PostgreSQL: Just a relational database, and usually behind the heavy-hitters in terms of features. Mainly notable for at least being competitive with the big, commercial databases.
You may say this, but that's because you're not a DBA. PostgreSQL drives Skype, Pandora, Reddit, and IMDB for example. Working in the financial industry, we use it, and a few other companies I know of are converting away from SQL Server to PostgreSQL. Financial companies are especially prudent considering the liability concerns, and we do a metric assload of testing; we don't just convert for shits and giggles.
The PostgreSQL developer community is probably one of the best organized and responsive I've ever seen outside the Linux kernel. They have a major release almost yearly, and the 9.x branch is especially notable, since they're starting to include "enterprise" features. It's one of the few DBs that can regularly post equal or greater performance than Oracle, and it just keeps getting better. There are a number of reasons for this, but it all involves all the storage and memory architecture improvements they've been incorporating in the last few years.
Its popularity was never as high as MySQL because, as you said, MySQL isn't a real DB. It's easy to set up, and gets the job done without being quite as stripped-down as something like SQLite. For just whipping up a DB-driven website, it was dead simple, and with the popularity of PHP, so too did MySQL gain momentum.
And there's another very active project: PHP. Argue all you want about their design philosophy, but that language took the web by storm. Python and Ruby are similar in the regard to being highly active and groundbreaking open-source projects. Rails and Django are both huge sources of newer websites these days, and for good reason. Hell, even Drupal is being used by The Onion, and that's another huge Python community.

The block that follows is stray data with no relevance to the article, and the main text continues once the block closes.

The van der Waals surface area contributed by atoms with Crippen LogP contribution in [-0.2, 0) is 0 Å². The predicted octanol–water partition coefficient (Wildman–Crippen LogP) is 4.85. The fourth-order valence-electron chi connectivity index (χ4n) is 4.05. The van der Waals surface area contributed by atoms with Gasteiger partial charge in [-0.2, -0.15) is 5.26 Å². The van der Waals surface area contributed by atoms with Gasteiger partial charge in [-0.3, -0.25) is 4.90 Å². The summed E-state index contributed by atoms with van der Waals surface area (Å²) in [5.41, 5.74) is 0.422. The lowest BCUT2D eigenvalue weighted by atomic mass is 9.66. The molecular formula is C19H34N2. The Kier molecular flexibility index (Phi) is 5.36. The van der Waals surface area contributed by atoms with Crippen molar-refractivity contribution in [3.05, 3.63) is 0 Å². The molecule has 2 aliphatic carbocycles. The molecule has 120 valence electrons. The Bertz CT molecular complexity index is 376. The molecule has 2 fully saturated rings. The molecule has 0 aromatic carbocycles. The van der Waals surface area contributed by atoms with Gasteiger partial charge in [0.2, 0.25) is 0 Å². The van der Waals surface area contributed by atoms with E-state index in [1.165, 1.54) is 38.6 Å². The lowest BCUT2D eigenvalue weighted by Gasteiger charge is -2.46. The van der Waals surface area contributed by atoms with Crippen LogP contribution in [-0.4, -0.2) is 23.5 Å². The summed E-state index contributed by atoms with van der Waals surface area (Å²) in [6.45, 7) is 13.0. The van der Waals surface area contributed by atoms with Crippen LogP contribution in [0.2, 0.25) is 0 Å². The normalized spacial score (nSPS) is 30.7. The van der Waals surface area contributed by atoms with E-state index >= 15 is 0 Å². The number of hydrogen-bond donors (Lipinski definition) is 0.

You could just as easily say Apache is "just a web server". Especially considering Lighttpd and NginX have both been outperforming it for years now. They may not count because they're not huge community projects, but they're more than viable and used by major sites. My company's site, for example, serves 120MB sustained traffic all day long serving a financial trading application, and we run both NginX and Apache on top of PostgreSQL. The DB alone serves 10,000 transactions per second (and can scale to about twice that on our hardware) just nicely at peak times.
What, exactly, does it take for a release to be considered "worthwhile"? Abandoning major commercial vendors? They're doing that. Scaling to huge usage? Reddit uses an entirely open-source stack including PostgreSQL, RabbitMQ, and Cassandra, and just broke 1.2B page views per month. Not just any page views, but fully threaded forums with a moderation system. I already mentioned Skype and Pandora. Sit up and take notice? They already started doing that.
The term "clone" is also pretty subjective. Lots of projects are spawned simultaneously, and the commercial product inevitably reaches the market first because of the paid developers that just work on it all day long. But when a FOSS project gets some momentum behind it, it really catches up in a big way.
FOSS projects individually have their warts. But the market is also littered with commercial software that is a clone of a clone of a clone, and is either out of business, or a product nobody wants. The aspect of being FOSS is not a differentiating factor in that regard. But the good software, both in the commercial and open-source world, lives on, and the really good examples are adopted with greater velocity as they mature. Criticize open-source all you want, but discounting the it as an also-ran is a giant mistake.